In a British Broadcasting Corporation (BBC) television programme Patrick Mayhew, then Secretary of State, confirmed that two “unauthorised” meetings had taken place between representatives of the IRA and British officials in 1993. However, Mayhew stated that no official had been given permission to say that Britain intended to withdraw eventually from Northern Ireland.

Wednesday 21 February 1996

An area of the centre of Belfast was evacuated because of a bomb scare. It is the first bomb scare in Northern Ireland since the Irish Republican Army (IRA) ceasefire.

John Hume, then leader of the Social Democratic and Labour Party (SDLP), and Gerry Adams, then President of Sinn Féin (SF), met with members of the Irish Republican Army (IRA) Council to discuss the ending of the IRA ceasefire.

The Ulster Unionist Party (UUP) published a document outlining proposals for a 90 member elected body to be based in Stormont, Belfast.

Sunday 21 February 1999

Seven people were arrested in Northern Ireland and the Republic of Ireland in connection with the Omagh bombing.

[One man was later charged on 24 February with offences related to the bombing but most of those arrested were released without charge by 25 February 1999.]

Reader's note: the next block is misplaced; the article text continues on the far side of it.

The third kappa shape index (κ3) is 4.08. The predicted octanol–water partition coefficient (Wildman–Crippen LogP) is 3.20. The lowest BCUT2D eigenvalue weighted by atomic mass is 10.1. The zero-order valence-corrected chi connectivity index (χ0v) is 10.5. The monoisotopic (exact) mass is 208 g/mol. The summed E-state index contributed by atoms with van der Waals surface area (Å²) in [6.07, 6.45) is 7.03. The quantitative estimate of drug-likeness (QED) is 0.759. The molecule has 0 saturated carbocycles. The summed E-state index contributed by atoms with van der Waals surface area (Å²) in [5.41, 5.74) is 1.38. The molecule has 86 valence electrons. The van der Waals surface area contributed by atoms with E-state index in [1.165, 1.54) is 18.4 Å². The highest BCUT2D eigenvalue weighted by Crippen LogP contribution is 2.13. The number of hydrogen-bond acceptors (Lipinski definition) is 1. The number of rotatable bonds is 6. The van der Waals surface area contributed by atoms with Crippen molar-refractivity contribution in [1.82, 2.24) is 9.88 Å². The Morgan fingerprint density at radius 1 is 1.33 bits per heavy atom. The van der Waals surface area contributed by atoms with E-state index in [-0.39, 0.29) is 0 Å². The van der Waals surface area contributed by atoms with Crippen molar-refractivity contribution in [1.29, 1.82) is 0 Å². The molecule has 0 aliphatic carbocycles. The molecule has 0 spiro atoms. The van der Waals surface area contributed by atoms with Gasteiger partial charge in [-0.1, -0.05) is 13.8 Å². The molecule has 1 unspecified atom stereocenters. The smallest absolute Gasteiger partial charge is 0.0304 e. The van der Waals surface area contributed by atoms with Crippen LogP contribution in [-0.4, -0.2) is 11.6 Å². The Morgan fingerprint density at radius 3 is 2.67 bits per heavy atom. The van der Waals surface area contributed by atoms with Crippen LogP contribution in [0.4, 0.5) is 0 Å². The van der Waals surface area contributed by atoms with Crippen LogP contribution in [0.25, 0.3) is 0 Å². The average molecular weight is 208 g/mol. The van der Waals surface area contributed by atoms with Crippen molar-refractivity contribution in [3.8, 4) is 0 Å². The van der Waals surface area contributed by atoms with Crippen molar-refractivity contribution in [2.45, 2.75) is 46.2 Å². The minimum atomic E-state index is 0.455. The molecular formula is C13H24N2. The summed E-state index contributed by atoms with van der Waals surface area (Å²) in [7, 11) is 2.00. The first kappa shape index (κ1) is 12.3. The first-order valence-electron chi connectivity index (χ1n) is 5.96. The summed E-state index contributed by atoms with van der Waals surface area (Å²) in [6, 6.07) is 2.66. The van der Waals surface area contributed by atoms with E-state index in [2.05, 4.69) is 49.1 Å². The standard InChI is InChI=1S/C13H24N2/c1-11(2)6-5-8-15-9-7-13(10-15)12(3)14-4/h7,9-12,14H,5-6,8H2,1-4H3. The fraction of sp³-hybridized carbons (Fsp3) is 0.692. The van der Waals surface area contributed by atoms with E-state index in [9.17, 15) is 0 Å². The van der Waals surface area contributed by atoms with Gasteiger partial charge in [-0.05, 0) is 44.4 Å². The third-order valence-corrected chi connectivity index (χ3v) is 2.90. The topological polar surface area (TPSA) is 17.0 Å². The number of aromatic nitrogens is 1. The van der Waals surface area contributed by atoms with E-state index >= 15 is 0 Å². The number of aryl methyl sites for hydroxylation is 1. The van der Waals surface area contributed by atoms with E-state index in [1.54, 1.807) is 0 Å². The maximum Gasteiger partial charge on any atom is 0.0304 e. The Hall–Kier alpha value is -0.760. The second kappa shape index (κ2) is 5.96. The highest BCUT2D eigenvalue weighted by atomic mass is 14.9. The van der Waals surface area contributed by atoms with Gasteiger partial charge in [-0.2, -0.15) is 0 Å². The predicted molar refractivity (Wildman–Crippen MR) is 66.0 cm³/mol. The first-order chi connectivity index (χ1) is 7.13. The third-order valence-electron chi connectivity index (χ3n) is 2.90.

Wednesday 21 February 2001

Political Discussions

David Trimble, then leader of the Ulster Unionist Party (UUP), travelled to London for a meeting with Tony Blair, then British Prime Minister, at Downing Street. Trimble stated that the Good Friday Agreement was moving towards a review because of a lack of progress on disarmament.

Blair also held meetings with other pro-Agreement parties. Seamus Mallon, then deputy leader of the Social Democratic and Labour Party (SDLP), said there was a real risk that the Agreement might collapse within a week.

Thursday 21 February 2002

Matthew Burns (26) was shot and killed and his brother Patrick Burns was shot and injured as they sat in a car in Castlewellan, County Down, at approximately 7.00pm (1900GMT). Matthew Burns had survived a bomb attack and a paramilitary punishment attempt within the past two years.

[Sinn Féin later denied claims that the Irish Republican Army (IRA) had killed Burns over alleged drug-dealing.]

A man was shot in the wrist in a paramilitary ‘punishment’ attack in north Belfast. The man was taken from his house and driven to an alleyway off the New Lodge Road he was shot.

There was major traffic disruption when an explosive device (pipe-bomb) was found on the Castledawson to Toomebridge Road, County Antrim.

The Northern Ireland Policing Board (NIPB) held a meeting to discuss the appointment of a successor to Ronnie Flanagan, then Chief Constable of the Police Service of Northern Ireland (PSNI). The NIPB was split on the matter of whether Flanagan should be asked to remain on while a successor was found or whether his Deputy should be asked to fill the post in the interim period. It took the casting vote of the Chairman who supported the former option.

Edward_Daly_Bloody_Sunday